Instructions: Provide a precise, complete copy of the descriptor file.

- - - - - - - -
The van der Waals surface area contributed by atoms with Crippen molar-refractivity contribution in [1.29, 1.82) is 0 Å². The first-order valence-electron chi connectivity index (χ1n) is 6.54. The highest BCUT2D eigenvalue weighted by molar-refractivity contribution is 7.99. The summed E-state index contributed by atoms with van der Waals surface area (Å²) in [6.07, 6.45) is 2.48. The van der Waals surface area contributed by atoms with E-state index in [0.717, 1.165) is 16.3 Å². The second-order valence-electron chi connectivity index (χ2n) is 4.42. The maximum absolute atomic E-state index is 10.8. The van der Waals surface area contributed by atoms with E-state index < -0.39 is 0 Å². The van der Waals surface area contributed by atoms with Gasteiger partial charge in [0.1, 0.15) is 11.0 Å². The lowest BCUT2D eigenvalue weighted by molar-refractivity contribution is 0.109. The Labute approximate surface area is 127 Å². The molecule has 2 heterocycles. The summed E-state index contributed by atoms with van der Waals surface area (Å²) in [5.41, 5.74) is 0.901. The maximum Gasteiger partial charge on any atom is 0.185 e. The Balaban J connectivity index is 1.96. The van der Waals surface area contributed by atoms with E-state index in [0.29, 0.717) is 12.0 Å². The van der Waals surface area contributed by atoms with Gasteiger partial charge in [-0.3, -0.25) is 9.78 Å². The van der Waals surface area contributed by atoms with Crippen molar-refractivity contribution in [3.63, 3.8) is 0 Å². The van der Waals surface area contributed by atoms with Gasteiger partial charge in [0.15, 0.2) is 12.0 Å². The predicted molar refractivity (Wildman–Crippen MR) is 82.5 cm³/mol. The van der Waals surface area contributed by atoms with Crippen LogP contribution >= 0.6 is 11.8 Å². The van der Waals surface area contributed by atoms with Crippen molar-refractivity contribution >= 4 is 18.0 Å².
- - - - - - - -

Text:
The van der Waals surface area contributed by atoms with Crippen molar-refractivity contribution in [1.29, 1.82) is 0 Å². The first-order valence-electron chi connectivity index (χ1n) is 6.54. The highest BCUT2D eigenvalue weighted by molar-refractivity contribution is 7.99. The summed E-state index contributed by atoms with van der Waals surface area (Å²) in [6.07, 6.45) is 2.48. The van der Waals surface area contributed by atoms with E-state index in [0.717, 1.165) is 16.3 Å². The second-order valence-electron chi connectivity index (χ2n) is 4.42. The maximum absolute atomic E-state index is 10.8. The van der Waals surface area contributed by atoms with E-state index < -0.39 is 0 Å². The van der Waals surface area contributed by atoms with Gasteiger partial charge in [0.1, 0.15) is 11.0 Å². The lowest BCUT2D eigenvalue weighted by molar-refractivity contribution is 0.109. The Labute approximate surface area is 127 Å². The molecule has 2 heterocycles. The summed E-state index contributed by atoms with van der Waals surface area (Å²) in [5.41, 5.74) is 0.901. The maximum Gasteiger partial charge on any atom is 0.185 e. The Balaban J connectivity index is 1.96. The van der Waals surface area contributed by atoms with E-state index in [0.29, 0.717) is 12.0 Å². The van der Waals surface area contributed by atoms with Gasteiger partial charge in [-0.3, -0.25) is 9.78 Å². The van der Waals surface area contributed by atoms with Crippen molar-refractivity contribution in [3.63, 3.8) is 0 Å². The van der Waals surface area contributed by atoms with Gasteiger partial charge in [0.15, 0.2) is 12.0 Å². The predicted molar refractivity (Wildman–Crippen MR) is 82.5 cm³/mol. The van der Waals surface area contributed by atoms with Crippen LogP contribution >= 0.6 is 11.8 Å². The van der Waals surface area contributed by atoms with Crippen molar-refractivity contribution >= 4 is 18.0 Å².